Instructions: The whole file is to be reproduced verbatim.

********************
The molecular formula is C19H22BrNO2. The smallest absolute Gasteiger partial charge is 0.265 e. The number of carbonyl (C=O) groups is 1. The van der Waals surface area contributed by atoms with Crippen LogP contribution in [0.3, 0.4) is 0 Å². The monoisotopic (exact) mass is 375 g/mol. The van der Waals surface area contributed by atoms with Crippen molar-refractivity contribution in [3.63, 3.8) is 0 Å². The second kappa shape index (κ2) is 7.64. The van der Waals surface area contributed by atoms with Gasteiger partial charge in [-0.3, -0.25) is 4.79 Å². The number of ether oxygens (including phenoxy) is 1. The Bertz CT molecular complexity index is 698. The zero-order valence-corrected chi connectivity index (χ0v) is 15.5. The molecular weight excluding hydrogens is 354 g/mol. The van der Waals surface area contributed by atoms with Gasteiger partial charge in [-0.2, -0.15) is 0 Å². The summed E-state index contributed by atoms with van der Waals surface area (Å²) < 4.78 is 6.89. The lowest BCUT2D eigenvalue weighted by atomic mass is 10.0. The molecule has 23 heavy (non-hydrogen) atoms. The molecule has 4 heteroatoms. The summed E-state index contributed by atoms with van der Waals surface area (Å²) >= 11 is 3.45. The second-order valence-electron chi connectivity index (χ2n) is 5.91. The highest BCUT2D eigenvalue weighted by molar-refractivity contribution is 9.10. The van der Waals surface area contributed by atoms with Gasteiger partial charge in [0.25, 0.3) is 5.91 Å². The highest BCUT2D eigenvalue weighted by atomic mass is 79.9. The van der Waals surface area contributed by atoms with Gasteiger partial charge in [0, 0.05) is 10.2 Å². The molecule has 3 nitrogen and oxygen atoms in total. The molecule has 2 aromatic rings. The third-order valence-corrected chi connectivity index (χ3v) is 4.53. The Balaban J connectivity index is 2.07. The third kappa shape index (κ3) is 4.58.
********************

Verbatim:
The molecular formula is C19H22BrNO2. The smallest absolute Gasteiger partial charge is 0.265 e. The number of carbonyl (C=O) groups is 1. The van der Waals surface area contributed by atoms with Crippen LogP contribution in [0.3, 0.4) is 0 Å². The monoisotopic (exact) mass is 375 g/mol. The van der Waals surface area contributed by atoms with Crippen molar-refractivity contribution in [3.63, 3.8) is 0 Å². The second kappa shape index (κ2) is 7.64. The van der Waals surface area contributed by atoms with Gasteiger partial charge in [-0.3, -0.25) is 4.79 Å². The number of ether oxygens (including phenoxy) is 1. The Bertz CT molecular complexity index is 698. The zero-order valence-corrected chi connectivity index (χ0v) is 15.5. The molecular weight excluding hydrogens is 354 g/mol. The van der Waals surface area contributed by atoms with Gasteiger partial charge in [-0.2, -0.15) is 0 Å². The summed E-state index contributed by atoms with van der Waals surface area (Å²) < 4.78 is 6.89. The lowest BCUT2D eigenvalue weighted by atomic mass is 10.0. The molecule has 23 heavy (non-hydrogen) atoms. The molecule has 4 heteroatoms. The summed E-state index contributed by atoms with van der Waals surface area (Å²) >= 11 is 3.45. The second-order valence-electron chi connectivity index (χ2n) is 5.91. The highest BCUT2D eigenvalue weighted by molar-refractivity contribution is 9.10. The van der Waals surface area contributed by atoms with Gasteiger partial charge in [0.25, 0.3) is 5.91 Å². The highest BCUT2D eigenvalue weighted by atomic mass is 79.9. The van der Waals surface area contributed by atoms with Gasteiger partial charge in [0, 0.05) is 10.2 Å². The molecule has 3 nitrogen and oxygen atoms in total. The molecule has 2 aromatic rings. The third-order valence-corrected chi connectivity index (χ3v) is 4.53. The Balaban J connectivity index is 2.07. The third kappa shape index (κ3) is 4.58.